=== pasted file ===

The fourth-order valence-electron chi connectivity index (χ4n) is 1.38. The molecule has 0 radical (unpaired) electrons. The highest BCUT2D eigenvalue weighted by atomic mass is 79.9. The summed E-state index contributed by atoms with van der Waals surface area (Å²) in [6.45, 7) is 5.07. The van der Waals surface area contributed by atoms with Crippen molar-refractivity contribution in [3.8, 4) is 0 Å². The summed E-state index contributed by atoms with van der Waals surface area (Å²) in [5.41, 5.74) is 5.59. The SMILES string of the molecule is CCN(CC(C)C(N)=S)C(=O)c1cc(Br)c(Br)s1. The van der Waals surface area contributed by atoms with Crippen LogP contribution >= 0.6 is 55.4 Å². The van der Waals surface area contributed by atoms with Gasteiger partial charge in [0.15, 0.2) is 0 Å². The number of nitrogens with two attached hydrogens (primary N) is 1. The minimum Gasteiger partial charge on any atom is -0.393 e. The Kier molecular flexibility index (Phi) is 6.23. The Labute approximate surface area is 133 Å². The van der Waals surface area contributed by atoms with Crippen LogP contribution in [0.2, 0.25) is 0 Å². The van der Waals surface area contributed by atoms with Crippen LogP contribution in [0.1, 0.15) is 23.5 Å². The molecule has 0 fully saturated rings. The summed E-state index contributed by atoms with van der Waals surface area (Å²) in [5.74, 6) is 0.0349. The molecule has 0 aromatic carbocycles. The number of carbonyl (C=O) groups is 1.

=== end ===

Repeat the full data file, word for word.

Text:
The fourth-order valence-electron chi connectivity index (χ4n) is 1.38. The molecule has 0 radical (unpaired) electrons. The highest BCUT2D eigenvalue weighted by atomic mass is 79.9. The summed E-state index contributed by atoms with van der Waals surface area (Å²) in [6.45, 7) is 5.07. The van der Waals surface area contributed by atoms with Crippen molar-refractivity contribution in [3.8, 4) is 0 Å². The summed E-state index contributed by atoms with van der Waals surface area (Å²) in [5.41, 5.74) is 5.59. The SMILES string of the molecule is CCN(CC(C)C(N)=S)C(=O)c1cc(Br)c(Br)s1. The van der Waals surface area contributed by atoms with Crippen LogP contribution >= 0.6 is 55.4 Å². The van der Waals surface area contributed by atoms with Gasteiger partial charge in [0.15, 0.2) is 0 Å². The number of nitrogens with two attached hydrogens (primary N) is 1. The minimum Gasteiger partial charge on any atom is -0.393 e. The Kier molecular flexibility index (Phi) is 6.23. The Labute approximate surface area is 133 Å². The van der Waals surface area contributed by atoms with Crippen LogP contribution in [0.2, 0.25) is 0 Å². The van der Waals surface area contributed by atoms with Crippen LogP contribution in [0.1, 0.15) is 23.5 Å². The molecule has 0 fully saturated rings. The summed E-state index contributed by atoms with van der Waals surface area (Å²) in [5.74, 6) is 0.0349. The molecule has 0 aromatic carbocycles. The number of carbonyl (C=O) groups is 1.